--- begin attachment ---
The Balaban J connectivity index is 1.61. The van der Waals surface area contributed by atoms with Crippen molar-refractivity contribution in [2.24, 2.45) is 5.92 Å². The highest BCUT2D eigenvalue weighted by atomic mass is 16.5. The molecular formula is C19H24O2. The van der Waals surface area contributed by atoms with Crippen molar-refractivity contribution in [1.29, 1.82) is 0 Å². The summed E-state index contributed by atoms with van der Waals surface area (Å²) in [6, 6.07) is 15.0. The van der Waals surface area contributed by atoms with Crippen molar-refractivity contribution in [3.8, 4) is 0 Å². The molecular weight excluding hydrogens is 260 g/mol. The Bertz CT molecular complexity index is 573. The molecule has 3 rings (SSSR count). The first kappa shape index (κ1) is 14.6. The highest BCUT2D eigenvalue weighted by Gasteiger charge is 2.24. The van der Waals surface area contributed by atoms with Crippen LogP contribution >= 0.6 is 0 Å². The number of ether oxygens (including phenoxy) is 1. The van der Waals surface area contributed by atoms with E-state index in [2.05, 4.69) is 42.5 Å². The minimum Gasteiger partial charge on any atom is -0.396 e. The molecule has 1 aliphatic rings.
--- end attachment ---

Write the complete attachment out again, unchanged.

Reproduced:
The Balaban J connectivity index is 1.61. The van der Waals surface area contributed by atoms with Crippen molar-refractivity contribution in [2.24, 2.45) is 5.92 Å². The highest BCUT2D eigenvalue weighted by atomic mass is 16.5. The molecular formula is C19H24O2. The van der Waals surface area contributed by atoms with Crippen molar-refractivity contribution in [1.29, 1.82) is 0 Å². The summed E-state index contributed by atoms with van der Waals surface area (Å²) in [6, 6.07) is 15.0. The van der Waals surface area contributed by atoms with Crippen molar-refractivity contribution in [3.8, 4) is 0 Å². The molecular weight excluding hydrogens is 260 g/mol. The Bertz CT molecular complexity index is 573. The molecule has 3 rings (SSSR count). The first kappa shape index (κ1) is 14.6. The highest BCUT2D eigenvalue weighted by Gasteiger charge is 2.24. The van der Waals surface area contributed by atoms with Crippen LogP contribution >= 0.6 is 0 Å². The number of ether oxygens (including phenoxy) is 1. The van der Waals surface area contributed by atoms with E-state index in [2.05, 4.69) is 42.5 Å². The minimum Gasteiger partial charge on any atom is -0.396 e. The molecule has 1 aliphatic rings.